booming, magnified voice. Oz is makes ridiculous, arbitrary demands. Every time
one of them objects, Oz booms out ‘Silence’. They are all quaking, shivering
with fear. Finally little Toto goes over to a curtain and begins to pull it
back. Behind the curtain is a middle aged, rotund man, pulling levers, looking
exasperated, trying to hide from the dog. Oz says ‘Never mind that man behind
Even little Toto could unmask an
ordinary man hiding behind some great machinery, controlling the naïve through
pretense. Even little Toto could question. And what a lovely man he turned out
to be once he became human and we found out that he was just a ‘man struggling
among men’, lacking any sure answers, lacking any certain authority, mutually
seeking like the rest of us.
I wish our radio preachers didn’t feel
like they had to make God into Oz. I wish our radio preachers didn’t feel that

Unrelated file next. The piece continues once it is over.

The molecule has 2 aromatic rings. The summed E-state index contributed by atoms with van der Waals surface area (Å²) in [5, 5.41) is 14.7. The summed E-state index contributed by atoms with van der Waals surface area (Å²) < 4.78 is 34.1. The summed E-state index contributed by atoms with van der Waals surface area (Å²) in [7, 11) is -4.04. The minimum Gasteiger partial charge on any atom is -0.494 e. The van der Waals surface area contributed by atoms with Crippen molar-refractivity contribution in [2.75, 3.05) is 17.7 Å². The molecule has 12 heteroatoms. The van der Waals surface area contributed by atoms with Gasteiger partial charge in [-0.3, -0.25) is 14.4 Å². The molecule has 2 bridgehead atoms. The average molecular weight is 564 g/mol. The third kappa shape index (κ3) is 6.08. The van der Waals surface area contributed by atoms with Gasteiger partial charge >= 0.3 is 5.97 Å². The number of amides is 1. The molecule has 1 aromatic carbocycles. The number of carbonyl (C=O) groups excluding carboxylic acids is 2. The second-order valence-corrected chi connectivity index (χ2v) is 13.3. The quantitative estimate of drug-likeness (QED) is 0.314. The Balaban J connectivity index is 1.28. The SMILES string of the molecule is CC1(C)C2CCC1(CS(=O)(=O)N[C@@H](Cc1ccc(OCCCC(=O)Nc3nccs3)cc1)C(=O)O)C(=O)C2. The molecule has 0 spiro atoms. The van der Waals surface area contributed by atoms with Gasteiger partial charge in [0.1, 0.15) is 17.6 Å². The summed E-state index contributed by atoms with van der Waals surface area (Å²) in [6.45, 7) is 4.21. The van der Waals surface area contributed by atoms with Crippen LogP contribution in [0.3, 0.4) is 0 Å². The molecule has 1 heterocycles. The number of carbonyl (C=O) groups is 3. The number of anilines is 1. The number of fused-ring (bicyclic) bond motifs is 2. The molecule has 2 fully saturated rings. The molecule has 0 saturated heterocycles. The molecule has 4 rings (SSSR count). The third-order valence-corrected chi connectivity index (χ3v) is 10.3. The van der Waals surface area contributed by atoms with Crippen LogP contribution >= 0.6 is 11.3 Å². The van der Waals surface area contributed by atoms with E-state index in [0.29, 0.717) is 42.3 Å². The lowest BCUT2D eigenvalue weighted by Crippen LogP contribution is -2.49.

honest inquiry was simply faithless doubt. I wish our evangelists didn’t
confuse programmed responses with faith. The mighty Oz turns out to be a mayor
of a small town in Kansas,
looking for a way home with the rest of us.
I love the way
he gives Scarecrow what he needs. ‘Brains, you want brains. Why, my friend,
back where I come from there are men who don’t have any more brains than you
have but they have one thing that you don’t have… a diploma. So, by the power
vested in me, confer upon you the Doctor of Letters, E plurbus
unum and cogito ergo sum’. And the scarecrow begins
rattling off math formulas.
No, the church
has never had anything to fear from honest intellectual inquiry, despite the
fact that a number of scholars have nearly undone the faithful in their
generation. I take it as axiomatic that if we follow the truth to the end, God
will be there. And wherever God is, the ground will be sanctified. So we do not